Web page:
'Pride' vs. Patriotism; Participation in July Fourth Celebrations Is America's Real Divide

By Barber, Matt | The Washington Times (Washington, DC), August 23, 2011 | Go to article overview

'Pride' vs. Patriotism; Participation in July Fourth Celebrations Is America's Real Divide


Barber, Matt, The Washington Times (Washington, DC)


Byline: Matt Barber, SPECIAL TO THE WASHINGTON TIMES

To the modern Democratic National Committee, the mainstream media and other progressive outfits such as the American Civil Liberties Union and the Southern Poverty Law Center (SPLC), the words patriot and patriotism have become synonymous with right-wing extremism.

It's little wonder why. Context is everything. When your point of view originates from so far out in the leftosphere that it takes the Hubble Space Telescope to spot the center of our political universe, Mom, God and apple pie tend to look like fiery comets hurling toward your bugged-out, bohemian planetoid.

Exhibit A? Liberals' mouth-frothing hatred of the Tea Party and the constitutionalist principles for which it stands. Mark Potok, Huffington Post columnist and spokesweasel for the hard-left SPLC, sneeringly refers to the Tea Party as the Patriot movement and mendaciously warns that its supporters are shot through with rich veins of radical ideas, conspiracy theories and racism. Harrumph!

Divisive rhetoric is nothing new. John Edwards hit a recurring theme during his 2004 presidential bid: There are two Americas, he would say, one for the haves and one for the have-nots. This, of course, was a simple sound-bite play of the left's favorite trump card: class warfare.

Still, Mr. Edwards had it partly right. There are two Americas, but more than along economic lines, these two Americas are divided by competing and polarized worldviews.

Interestingly, the America within which one lives might best be reflected by the parade one chooses to attend.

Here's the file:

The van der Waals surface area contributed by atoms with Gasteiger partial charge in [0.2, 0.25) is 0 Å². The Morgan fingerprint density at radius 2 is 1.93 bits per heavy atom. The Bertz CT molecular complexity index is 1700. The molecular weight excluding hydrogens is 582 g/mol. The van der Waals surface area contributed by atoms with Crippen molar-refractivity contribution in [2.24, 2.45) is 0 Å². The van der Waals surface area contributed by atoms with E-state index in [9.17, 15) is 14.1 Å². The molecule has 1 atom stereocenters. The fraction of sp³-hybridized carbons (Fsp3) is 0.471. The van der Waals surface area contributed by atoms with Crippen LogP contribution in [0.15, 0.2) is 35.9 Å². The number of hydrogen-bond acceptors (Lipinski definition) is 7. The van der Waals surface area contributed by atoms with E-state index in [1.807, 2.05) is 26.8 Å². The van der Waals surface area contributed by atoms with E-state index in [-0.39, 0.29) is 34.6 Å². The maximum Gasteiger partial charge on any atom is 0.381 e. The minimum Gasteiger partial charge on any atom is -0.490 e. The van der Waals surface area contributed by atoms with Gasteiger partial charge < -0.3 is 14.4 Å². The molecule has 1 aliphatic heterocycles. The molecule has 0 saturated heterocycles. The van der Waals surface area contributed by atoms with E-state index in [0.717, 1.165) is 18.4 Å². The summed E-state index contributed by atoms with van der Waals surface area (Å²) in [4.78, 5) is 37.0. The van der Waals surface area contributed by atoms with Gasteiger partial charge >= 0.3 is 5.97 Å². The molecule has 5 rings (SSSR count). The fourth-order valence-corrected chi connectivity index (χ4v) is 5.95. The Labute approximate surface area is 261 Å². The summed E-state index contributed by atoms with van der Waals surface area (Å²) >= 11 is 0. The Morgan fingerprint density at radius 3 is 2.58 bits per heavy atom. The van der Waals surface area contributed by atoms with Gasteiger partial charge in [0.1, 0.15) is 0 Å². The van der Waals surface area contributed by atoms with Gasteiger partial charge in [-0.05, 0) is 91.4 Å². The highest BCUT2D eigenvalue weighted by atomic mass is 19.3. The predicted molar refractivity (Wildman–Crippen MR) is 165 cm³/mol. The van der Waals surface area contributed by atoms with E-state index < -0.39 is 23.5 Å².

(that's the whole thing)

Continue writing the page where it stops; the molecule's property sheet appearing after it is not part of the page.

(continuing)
A recent Harvard University study found that those who attend Fourth of July parades, for instance, are more likely to be, or to become, right-wingers.

[T]here is a political congruence between the patriotism promoted on Fourth of July and the values associated with the Republican party, wrote researchers in a paper headlined Shaping the Nation: Estimating the Impact of Fourth of July Using a Natural Experiment.

Fourth of July celebrations in the United States shape the nation's political landscape by forming beliefs and increasing participation, primarily in favor of the Republican Party, they warned.

Additionally, the researchers were surprised to find that important childhood events can have a permanent impact on political beliefs and behavior and that such patriotic events socialize children into Republicans.

The rest of this article is only available to active members of Questia

Sign up now for a free, 1-day trial and receive full access to:

  • Questia's entire collection
  • Automatic bibliography creation
  • More helpful research tools like notes, citations, and highlights
  • Ad-free environment

Already a member? Log in now.

Notes for this article

Add a new note
If you are trying to select text to create highlights or citations, remember that you must now click or tap on the first word, and then click or tap on the last word.